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Consider the following schedule

$\text{S : r2(A), w1(B), w1(C), R3(B), r2(B), r1(A), commit_1, r2(C), commit_2, w3(A), commit_3 }$

Consider the following statements :
S1 : Schedule(S) is conflict serializable schedule.
S2 : Schedule(S) is allowed by 2PL.
S3 : Schedule(S) is strict recoverable schedule.
S4 : Schedule(S) is allowed by strict 2PL.
How many above statements true about schedule(S) ?

@Shubhanshu can you please tell what's the final answer for this question, which statements are correct so that we can understand which part we r going wrong if any nd understand from the comments.

because it's not clear what is the exact conclusion of this discussion.

s1: True: conflict serializable to schedule >> $T_{1}\rightarrow$$T_{2}\rightarrow T_{3}$

S2: True: allowed in basic  2PL.

s3: False

strict recoverable schedule>> if transaction $T_{i}$ updates the data item A, then any other transaction $T_{j}$ not allowed to R(A) or W(A) until commit or rollback of $T_{i}$.

 $T_{i}$ $T_{j}$ W(A) ..... commit or rollback R(A) or W(A)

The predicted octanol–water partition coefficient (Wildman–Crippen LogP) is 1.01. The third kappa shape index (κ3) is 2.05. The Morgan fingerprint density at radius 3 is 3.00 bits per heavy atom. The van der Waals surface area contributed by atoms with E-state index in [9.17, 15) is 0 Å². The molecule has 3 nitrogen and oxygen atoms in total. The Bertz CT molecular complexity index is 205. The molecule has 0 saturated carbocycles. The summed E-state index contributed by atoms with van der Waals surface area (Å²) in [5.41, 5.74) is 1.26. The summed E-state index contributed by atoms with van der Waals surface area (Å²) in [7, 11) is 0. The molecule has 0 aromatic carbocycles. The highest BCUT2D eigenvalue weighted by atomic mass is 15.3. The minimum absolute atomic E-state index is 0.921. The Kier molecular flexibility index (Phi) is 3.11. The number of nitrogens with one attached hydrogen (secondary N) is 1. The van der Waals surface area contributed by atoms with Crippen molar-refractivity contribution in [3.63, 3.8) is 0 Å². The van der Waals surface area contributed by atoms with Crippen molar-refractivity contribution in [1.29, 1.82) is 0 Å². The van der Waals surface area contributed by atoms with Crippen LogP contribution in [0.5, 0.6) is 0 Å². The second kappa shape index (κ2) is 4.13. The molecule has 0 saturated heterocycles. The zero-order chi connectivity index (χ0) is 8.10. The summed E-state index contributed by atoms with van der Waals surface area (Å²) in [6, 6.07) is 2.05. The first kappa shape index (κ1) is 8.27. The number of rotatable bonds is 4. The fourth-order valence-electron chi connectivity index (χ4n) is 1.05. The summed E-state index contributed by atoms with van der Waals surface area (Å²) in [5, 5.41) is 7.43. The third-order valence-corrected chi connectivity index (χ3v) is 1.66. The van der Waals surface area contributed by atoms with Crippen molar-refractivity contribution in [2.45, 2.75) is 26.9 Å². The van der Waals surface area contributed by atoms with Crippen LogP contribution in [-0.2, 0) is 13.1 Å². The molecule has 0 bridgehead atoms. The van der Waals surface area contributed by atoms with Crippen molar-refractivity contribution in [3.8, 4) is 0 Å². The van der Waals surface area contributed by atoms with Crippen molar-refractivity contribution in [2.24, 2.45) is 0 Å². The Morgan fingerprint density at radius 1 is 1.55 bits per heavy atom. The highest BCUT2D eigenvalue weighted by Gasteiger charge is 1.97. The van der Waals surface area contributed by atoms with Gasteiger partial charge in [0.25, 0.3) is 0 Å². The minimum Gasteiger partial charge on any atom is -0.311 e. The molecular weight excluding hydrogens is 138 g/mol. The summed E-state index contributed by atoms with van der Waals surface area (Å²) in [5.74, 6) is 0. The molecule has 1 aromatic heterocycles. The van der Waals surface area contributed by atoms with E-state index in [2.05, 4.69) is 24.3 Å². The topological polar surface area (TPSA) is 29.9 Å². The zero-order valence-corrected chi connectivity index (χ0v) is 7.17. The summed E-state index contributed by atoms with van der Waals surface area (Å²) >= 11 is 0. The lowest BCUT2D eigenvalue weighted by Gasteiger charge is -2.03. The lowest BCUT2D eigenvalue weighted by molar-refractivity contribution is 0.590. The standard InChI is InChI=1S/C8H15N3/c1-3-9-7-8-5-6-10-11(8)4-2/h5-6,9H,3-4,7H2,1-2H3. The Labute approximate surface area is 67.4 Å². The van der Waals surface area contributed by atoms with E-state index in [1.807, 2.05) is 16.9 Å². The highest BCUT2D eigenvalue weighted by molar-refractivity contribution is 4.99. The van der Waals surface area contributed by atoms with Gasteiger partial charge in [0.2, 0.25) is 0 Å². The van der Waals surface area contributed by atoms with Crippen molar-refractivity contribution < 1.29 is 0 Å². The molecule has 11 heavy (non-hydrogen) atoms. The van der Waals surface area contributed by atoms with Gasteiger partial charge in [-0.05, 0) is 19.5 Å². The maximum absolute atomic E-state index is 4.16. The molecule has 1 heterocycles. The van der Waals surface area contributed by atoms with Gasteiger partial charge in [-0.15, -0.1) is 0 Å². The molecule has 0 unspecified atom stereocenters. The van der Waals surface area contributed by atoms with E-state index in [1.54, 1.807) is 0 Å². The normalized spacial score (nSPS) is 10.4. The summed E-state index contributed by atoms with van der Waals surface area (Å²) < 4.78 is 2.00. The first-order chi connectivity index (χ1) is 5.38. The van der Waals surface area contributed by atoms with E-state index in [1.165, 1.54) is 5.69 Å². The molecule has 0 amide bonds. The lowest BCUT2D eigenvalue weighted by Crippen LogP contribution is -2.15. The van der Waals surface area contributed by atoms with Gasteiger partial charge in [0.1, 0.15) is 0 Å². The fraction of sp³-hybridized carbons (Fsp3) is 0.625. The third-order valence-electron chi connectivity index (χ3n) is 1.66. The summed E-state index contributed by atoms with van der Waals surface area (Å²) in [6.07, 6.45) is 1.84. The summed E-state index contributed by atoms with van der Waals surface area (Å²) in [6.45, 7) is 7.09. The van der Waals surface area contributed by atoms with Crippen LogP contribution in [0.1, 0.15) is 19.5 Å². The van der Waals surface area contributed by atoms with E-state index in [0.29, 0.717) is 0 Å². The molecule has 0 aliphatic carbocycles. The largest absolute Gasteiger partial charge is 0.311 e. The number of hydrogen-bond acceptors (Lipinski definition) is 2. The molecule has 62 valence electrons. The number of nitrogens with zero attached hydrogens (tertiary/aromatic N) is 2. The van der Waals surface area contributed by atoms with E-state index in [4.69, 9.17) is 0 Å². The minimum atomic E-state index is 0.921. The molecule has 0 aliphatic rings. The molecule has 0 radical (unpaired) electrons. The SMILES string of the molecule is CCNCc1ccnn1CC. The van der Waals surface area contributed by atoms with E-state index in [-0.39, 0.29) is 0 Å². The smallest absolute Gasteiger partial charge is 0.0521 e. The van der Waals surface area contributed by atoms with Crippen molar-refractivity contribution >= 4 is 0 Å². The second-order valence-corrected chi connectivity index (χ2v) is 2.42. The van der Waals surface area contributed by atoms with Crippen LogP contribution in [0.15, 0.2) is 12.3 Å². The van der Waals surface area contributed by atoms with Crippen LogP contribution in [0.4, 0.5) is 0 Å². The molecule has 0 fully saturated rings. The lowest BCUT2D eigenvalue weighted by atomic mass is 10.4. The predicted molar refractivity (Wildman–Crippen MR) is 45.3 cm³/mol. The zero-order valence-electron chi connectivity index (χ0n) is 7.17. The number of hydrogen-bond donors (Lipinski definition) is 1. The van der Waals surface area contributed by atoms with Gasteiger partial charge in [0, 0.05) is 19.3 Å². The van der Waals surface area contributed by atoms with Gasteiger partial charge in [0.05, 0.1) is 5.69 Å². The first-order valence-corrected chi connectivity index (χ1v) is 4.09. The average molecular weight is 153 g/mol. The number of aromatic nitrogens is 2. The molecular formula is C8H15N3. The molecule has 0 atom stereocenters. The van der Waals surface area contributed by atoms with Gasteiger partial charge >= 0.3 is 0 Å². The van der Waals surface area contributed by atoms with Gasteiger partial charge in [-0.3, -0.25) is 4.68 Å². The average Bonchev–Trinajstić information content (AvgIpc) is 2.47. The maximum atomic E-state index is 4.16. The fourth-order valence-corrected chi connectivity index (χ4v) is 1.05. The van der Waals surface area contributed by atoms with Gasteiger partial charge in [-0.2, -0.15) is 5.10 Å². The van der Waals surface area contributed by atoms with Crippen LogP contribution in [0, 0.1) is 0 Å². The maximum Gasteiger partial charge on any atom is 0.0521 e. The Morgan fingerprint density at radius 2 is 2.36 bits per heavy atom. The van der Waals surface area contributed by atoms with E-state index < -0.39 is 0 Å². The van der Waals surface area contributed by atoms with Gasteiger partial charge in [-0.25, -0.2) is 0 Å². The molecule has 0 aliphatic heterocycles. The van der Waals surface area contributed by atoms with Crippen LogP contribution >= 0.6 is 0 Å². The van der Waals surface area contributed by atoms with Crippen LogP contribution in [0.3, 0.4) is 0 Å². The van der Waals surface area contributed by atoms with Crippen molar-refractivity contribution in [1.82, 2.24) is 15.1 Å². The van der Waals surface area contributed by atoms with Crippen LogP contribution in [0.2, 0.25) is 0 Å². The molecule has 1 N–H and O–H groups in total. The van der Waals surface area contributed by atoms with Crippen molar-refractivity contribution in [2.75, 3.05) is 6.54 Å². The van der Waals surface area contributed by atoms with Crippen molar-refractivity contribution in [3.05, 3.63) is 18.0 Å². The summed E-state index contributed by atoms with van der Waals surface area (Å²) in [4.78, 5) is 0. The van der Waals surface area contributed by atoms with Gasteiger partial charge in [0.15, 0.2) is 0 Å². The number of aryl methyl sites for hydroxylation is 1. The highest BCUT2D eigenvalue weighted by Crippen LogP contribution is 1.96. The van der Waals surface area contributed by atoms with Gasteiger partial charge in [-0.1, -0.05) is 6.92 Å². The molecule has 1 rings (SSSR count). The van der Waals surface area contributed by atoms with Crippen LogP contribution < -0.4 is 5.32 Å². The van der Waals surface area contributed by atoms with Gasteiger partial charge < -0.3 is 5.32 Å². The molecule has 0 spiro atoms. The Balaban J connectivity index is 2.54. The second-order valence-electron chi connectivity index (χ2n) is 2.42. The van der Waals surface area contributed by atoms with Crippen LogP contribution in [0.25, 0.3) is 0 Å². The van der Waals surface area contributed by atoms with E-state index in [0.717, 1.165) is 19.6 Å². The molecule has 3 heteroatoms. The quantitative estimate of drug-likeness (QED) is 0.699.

s4: False>>>  strict 2PL is basic 2PL in which all exclusive locks should be hold until commit or rollback

but here R$_{2}$(B) request for shared lock on B and B is already locked(xclusive) by   $T_{1}$.

S1 : true

S2 : true

S3 : false

S4: false
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S1 is true as there is no cycle in the precedence graph.

S2 is true by as we can achieve a schedule by first acquiring locks and then releasing the locks when required.

S3 is false as we can see one instance in the schedule where T2 is reading data B even before commit by T1 as T1 has written it before.

S4 is false as if apply strict 2PL, T3 will try read data item B as the lock on B will held by T1.
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